In a sample of almost 1000 participants the researchers found that people with a pro-social personality gave more money to charities and other noble causes. For instance, with donations to ‘third world organisations’, 52% of people with a pro-social personality gave money, compared to 42% of people with an individualistic personality and only 21% of people with a competitive personality.
Overall pro-socials donate more to all kinds of charitable and noble organisations – including health, environmental, charity, education/research and arts/culture organisations – than individualists and competitors (the only exception being donations to local community and church groups).
The team’s findings raise the possibility that donations may be enhanced not only by appeals emphasising empathy (eg concerns for other’s well-being) but also by appeals emphasising fairness (eg everyone deserves an equal chance in life).
Professor Van Vugt, an expert on altruism and co-author of a recently published text Applying Social Psychology: From Problems to Solutions [London: Sage, 2007], said: ‘We hope that fundraising organisations, such as those dedicated to helping the poor and the ill, particularly during humanitarian crises or at critical times of the year, such as winter and Christmas, will benefit from this research. Not everyone is a Scrooge and there are many Samaritans around. The trick is to get people with individualistic and competitive personalities to donate more to noble causes, perhaps by offering them small gifts.’
From games to giving: social vale orientation predicts donations to noble causes (Paul Van Lange; VU University, Amsterdam; Rene Bekkers; University of Utrecht; Theo Schuyt; VU University, Amsterdam; Mark Van Vugt; University of Kent) is published in Basic and applied social psychology, 29(4), 375-384.
Diagnoses: When Are Several Opinions Better Than One?
19.07.2016 | Max-Planck-Institut für Bildungsforschung
High in calories and low in nutrients when adolescents share pictures of food online
07.04.2016 | University of Gothenburg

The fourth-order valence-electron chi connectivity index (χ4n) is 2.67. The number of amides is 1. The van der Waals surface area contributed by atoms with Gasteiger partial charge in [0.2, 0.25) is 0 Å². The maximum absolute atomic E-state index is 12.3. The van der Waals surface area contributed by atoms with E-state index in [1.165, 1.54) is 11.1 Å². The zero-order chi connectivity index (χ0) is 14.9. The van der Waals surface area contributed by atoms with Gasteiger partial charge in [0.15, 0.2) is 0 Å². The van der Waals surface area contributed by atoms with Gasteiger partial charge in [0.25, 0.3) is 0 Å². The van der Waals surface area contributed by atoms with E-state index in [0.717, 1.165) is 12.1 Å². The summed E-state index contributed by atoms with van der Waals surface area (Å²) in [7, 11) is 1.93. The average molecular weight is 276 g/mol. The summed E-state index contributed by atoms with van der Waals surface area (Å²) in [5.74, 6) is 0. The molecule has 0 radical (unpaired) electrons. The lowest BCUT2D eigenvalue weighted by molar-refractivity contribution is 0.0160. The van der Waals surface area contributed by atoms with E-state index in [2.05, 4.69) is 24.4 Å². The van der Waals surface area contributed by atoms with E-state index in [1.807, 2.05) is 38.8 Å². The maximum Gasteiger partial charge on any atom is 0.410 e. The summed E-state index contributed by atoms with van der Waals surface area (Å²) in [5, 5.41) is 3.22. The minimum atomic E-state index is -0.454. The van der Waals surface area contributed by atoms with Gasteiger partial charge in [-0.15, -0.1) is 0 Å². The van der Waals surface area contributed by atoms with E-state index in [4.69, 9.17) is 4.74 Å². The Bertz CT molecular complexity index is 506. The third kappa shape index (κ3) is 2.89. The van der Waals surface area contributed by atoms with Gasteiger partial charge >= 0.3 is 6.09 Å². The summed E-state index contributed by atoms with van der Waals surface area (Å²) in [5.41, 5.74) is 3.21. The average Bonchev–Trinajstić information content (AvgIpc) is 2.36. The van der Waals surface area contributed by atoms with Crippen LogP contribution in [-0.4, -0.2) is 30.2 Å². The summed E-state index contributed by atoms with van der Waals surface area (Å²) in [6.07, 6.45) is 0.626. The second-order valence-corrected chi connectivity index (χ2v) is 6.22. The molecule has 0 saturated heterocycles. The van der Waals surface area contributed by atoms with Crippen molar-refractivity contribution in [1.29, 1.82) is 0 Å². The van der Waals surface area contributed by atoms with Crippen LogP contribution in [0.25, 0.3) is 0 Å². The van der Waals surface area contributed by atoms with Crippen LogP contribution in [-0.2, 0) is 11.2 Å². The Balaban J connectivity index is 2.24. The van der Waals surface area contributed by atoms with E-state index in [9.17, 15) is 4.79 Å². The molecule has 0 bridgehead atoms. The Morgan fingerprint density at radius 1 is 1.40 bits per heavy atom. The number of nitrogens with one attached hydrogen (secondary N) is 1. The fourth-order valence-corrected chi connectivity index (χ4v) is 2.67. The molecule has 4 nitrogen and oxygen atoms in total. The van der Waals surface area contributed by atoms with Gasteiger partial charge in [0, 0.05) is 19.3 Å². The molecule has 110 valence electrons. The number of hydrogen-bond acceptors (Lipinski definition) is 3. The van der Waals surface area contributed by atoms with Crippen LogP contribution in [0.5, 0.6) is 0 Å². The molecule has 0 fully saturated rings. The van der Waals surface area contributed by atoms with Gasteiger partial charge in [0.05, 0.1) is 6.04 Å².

Researchers from the Institute for Quantum Computing (IQC) at the University of Waterloo led the development of a new extensible wiring technique capable of controlling superconducting quantum bits, representing a significant step towards to the realization of a scalable quantum computer.
"The quantum socket is a wiring method that uses three-dimensional wires based on spring-loaded pins to address individual qubits," said Jeremy Béjanin, a PhD...
In a paper in Scientific Reports, a research team at Worcester Polytechnic Institute describes a novel light-activated phenomenon that could become the basis for applications as diverse as microscopic robotic grippers and more efficient solar cells.
A research team at Worcester Polytechnic Institute (WPI) has developed a revolutionary, light-activated semiconductor nanocomposite material that can be used...
By forcefully embedding two silicon atoms in a diamond matrix, Sandia researchers have demonstrated for the first time on a single chip all the components needed to create a quantum bridge to link quantum computers together.
"People have already built small quantum computers," says Sandia researcher Ryan Camacho. "Maybe the first useful one won't be a single giant quantum computer...
COMPAMED has become the leading international marketplace for suppliers of medical manufacturing. The trade fair, which takes place every November and is co-located to MEDICA in Dusseldorf, has been steadily growing over the past years and shows that medical technology remains a rapidly growing market.
In 2016, the joint pavilion by the IVAM Microtechnology Network, the Product Market “High-tech for Medical Devices”, will be located in Hall 8a again and will...
'Ferroelectric' materials can switch between different states of electrical polarization in response to an external electric field. This flexibility means they show promise for many applications, for example in electronic devices and computer memory. Current ferroelectric materials are highly valued for their thermal and chemical stability and rapid electro-mechanical responses, but creating a material that is scalable down to the tiny sizes needed for technologies like silicon-based semiconductors (Si-based CMOS) has proven challenging.
Now, Hiroshi Funakubo and co-workers at the Tokyo Institute of Technology, in collaboration with researchers across Japan, have conducted experiments to...
14.10.2016 | Event News
14.10.2016 | Event News
12.10.2016 | Event News
21.10.2016 | Health and Medicine
21.10.2016 | Information Technology
21.10.2016 | Materials Sciences